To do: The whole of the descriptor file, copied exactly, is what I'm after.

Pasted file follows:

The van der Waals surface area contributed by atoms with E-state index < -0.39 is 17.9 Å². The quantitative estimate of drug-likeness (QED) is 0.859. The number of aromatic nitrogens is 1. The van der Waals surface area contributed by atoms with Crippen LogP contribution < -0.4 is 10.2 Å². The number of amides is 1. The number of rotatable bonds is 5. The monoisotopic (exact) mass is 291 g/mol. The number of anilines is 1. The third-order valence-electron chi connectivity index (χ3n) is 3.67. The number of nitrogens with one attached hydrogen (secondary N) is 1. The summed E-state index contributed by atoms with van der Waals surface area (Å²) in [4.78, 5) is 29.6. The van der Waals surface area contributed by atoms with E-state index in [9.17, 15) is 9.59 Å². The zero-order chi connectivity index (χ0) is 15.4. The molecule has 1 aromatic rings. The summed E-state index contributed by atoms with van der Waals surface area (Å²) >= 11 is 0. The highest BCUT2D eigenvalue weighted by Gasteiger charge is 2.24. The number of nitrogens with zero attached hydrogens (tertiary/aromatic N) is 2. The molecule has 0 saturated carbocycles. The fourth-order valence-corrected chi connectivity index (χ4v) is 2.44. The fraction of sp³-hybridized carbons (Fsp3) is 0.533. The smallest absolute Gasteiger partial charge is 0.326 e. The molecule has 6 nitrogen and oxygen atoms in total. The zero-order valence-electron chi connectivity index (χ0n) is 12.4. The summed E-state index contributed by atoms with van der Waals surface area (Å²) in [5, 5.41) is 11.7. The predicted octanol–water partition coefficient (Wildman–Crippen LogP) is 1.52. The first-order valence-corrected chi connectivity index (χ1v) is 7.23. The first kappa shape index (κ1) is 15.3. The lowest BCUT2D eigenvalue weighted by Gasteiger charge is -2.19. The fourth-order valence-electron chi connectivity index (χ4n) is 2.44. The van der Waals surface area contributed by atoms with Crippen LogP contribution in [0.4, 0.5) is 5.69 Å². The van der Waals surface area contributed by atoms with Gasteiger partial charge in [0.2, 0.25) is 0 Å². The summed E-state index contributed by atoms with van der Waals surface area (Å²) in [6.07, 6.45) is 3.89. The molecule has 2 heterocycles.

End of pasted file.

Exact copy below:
The van der Waals surface area contributed by atoms with E-state index < -0.39 is 17.9 Å². The quantitative estimate of drug-likeness (QED) is 0.859. The number of aromatic nitrogens is 1. The van der Waals surface area contributed by atoms with Crippen LogP contribution < -0.4 is 10.2 Å². The number of amides is 1. The number of rotatable bonds is 5. The monoisotopic (exact) mass is 291 g/mol. The number of anilines is 1. The third-order valence-electron chi connectivity index (χ3n) is 3.67. The number of nitrogens with one attached hydrogen (secondary N) is 1. The summed E-state index contributed by atoms with van der Waals surface area (Å²) in [4.78, 5) is 29.6. The van der Waals surface area contributed by atoms with E-state index in [9.17, 15) is 9.59 Å². The zero-order chi connectivity index (χ0) is 15.4. The molecule has 1 aromatic rings. The summed E-state index contributed by atoms with van der Waals surface area (Å²) >= 11 is 0. The highest BCUT2D eigenvalue weighted by Gasteiger charge is 2.24. The number of nitrogens with zero attached hydrogens (tertiary/aromatic N) is 2. The molecule has 0 saturated carbocycles. The fourth-order valence-corrected chi connectivity index (χ4v) is 2.44. The fraction of sp³-hybridized carbons (Fsp3) is 0.533. The smallest absolute Gasteiger partial charge is 0.326 e. The molecule has 6 nitrogen and oxygen atoms in total. The zero-order valence-electron chi connectivity index (χ0n) is 12.4. The summed E-state index contributed by atoms with van der Waals surface area (Å²) in [5, 5.41) is 11.7. The predicted octanol–water partition coefficient (Wildman–Crippen LogP) is 1.52. The first-order valence-corrected chi connectivity index (χ1v) is 7.23. The first kappa shape index (κ1) is 15.3. The lowest BCUT2D eigenvalue weighted by Gasteiger charge is -2.19. The fourth-order valence-electron chi connectivity index (χ4n) is 2.44. The van der Waals surface area contributed by atoms with Crippen LogP contribution in [0.4, 0.5) is 5.69 Å². The van der Waals surface area contributed by atoms with Gasteiger partial charge in [0.2, 0.25) is 0 Å². The summed E-state index contributed by atoms with van der Waals surface area (Å²) in [6.07, 6.45) is 3.89. The molecule has 2 heterocycles.